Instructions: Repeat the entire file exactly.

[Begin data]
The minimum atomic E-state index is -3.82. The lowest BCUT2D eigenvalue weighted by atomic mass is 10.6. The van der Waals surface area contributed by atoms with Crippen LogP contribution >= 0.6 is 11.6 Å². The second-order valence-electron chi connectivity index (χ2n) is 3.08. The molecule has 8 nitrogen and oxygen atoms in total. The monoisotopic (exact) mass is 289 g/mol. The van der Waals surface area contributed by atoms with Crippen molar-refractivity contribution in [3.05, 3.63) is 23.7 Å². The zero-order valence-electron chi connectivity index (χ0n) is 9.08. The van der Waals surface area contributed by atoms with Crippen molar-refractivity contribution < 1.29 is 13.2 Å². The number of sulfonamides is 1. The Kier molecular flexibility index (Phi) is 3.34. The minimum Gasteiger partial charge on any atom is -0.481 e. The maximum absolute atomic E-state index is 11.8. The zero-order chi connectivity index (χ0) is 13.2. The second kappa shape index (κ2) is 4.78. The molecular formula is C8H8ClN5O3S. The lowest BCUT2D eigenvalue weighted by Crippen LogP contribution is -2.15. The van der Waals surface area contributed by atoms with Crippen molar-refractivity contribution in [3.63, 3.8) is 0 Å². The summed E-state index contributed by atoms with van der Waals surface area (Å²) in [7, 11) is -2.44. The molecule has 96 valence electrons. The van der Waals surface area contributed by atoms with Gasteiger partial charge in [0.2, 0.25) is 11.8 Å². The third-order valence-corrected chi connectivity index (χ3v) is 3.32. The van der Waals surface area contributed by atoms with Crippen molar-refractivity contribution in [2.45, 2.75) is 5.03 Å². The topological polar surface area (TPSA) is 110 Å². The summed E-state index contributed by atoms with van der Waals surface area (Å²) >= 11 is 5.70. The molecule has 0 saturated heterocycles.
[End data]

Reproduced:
The minimum atomic E-state index is -3.82. The lowest BCUT2D eigenvalue weighted by atomic mass is 10.6. The van der Waals surface area contributed by atoms with Crippen LogP contribution >= 0.6 is 11.6 Å². The second-order valence-electron chi connectivity index (χ2n) is 3.08. The molecule has 8 nitrogen and oxygen atoms in total. The monoisotopic (exact) mass is 289 g/mol. The van der Waals surface area contributed by atoms with Crippen molar-refractivity contribution in [3.05, 3.63) is 23.7 Å². The zero-order valence-electron chi connectivity index (χ0n) is 9.08. The van der Waals surface area contributed by atoms with Crippen molar-refractivity contribution < 1.29 is 13.2 Å². The number of sulfonamides is 1. The Kier molecular flexibility index (Phi) is 3.34. The minimum Gasteiger partial charge on any atom is -0.481 e. The maximum absolute atomic E-state index is 11.8. The zero-order chi connectivity index (χ0) is 13.2. The second kappa shape index (κ2) is 4.78. The molecular formula is C8H8ClN5O3S. The lowest BCUT2D eigenvalue weighted by Crippen LogP contribution is -2.15. The van der Waals surface area contributed by atoms with Crippen molar-refractivity contribution in [3.63, 3.8) is 0 Å². The summed E-state index contributed by atoms with van der Waals surface area (Å²) in [7, 11) is -2.44. The molecule has 96 valence electrons. The van der Waals surface area contributed by atoms with Gasteiger partial charge in [0.2, 0.25) is 11.8 Å². The third-order valence-corrected chi connectivity index (χ3v) is 3.32. The van der Waals surface area contributed by atoms with Crippen molar-refractivity contribution in [2.45, 2.75) is 5.03 Å². The topological polar surface area (TPSA) is 110 Å². The summed E-state index contributed by atoms with van der Waals surface area (Å²) >= 11 is 5.70. The molecule has 0 saturated heterocycles.